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Leading During the Pandemic: Lessons for Productivity and Organisational Loyalty

By: Dr Elaine Garcia, Head of Academics at InteractivePro

For any manager, achieving great productivity whilst maintaining a happy and effective team can be a really important but difficult goal to realize in normal times. During the last year this would seem to be an impossible task as we have been faced with a pandemic during which workers have been far more remote and isolated than ever before. During such times it would seem that productivity and achieving organisational goals would be near impossible. It is therefore interesting to note that this has not necessarily been the case. 

The pandemic has in fact provided an opportunity for managers to redevelop their management style and consider how changes to the ways in which they manage their team can lead to greater productivity and effectiveness during this difficult time. The pandemic has also provided opportunities for managers to show that they truly reflect the core values, vision and goals of organisations where these relate, as many do, to supporting their workforce and providing a caring and flexible environment for employees.

One of the reasons this has occurred is due to the nature of the pandemic. The pandemic and the lockdowns that have been enforced across the world have resulted in a much greater need for flexibility amongst workers. This has not only related to where people undertake their work but also to issues of childcare during the working day as well as sickness due to COVID. As a result of these changes the need for managers to lead their teams with greater empathy, allowing more flexibility and support for workers, has been required.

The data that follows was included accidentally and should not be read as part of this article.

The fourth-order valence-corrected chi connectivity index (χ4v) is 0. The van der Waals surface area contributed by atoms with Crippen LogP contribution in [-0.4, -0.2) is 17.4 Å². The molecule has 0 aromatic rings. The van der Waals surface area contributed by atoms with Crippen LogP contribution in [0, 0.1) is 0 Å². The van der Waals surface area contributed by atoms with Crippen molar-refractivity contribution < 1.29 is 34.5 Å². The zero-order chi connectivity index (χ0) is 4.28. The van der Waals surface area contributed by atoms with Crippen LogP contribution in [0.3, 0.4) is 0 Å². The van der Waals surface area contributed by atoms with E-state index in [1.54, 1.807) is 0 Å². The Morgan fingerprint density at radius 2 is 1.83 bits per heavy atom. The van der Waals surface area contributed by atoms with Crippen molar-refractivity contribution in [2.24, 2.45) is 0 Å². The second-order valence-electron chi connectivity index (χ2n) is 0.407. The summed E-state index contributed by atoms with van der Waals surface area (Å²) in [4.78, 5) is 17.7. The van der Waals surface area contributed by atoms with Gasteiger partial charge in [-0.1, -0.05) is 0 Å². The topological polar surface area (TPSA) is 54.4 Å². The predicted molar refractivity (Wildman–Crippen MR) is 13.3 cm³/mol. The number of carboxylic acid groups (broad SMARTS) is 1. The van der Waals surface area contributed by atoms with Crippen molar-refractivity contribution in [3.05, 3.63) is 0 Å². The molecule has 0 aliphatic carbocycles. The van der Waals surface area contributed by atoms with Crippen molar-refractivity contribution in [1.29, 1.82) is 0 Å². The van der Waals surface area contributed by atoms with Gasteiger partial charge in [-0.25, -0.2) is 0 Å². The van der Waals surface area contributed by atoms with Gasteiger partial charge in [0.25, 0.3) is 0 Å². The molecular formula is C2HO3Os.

Empathic leadership is a leadership style whereby managers think about the needs, thoughts and feelings of their employees and seek to react to the situations employees may find themselves in in a sensitive and compassionate way. Through greater empathetic leadership managers and employees have been able, through the pandemic, to build greater trust, resilience and relationships.

Improved relationships and the greater support and flexibility shown to employees will result in not only in increased productivity but also to greater commitment and loyalty from workers who feel managers have treated them well during a really difficult time.

Even where managers may not be typically empathic the need to quickly change working practices and in some cases, patterns have resulted in managers allowing employees to work in different ways and trust, to a much greater extent, that they are undertaking the activities they are required to do. Micro-managing tasks, as some managers may usually do, has therefore become far more difficult to do with teams being dispersed and working flexibly. The result of such measures is therefore likely to also build a greater sense of ownership of tasks and as a result greater commitment and productivity amongst workers.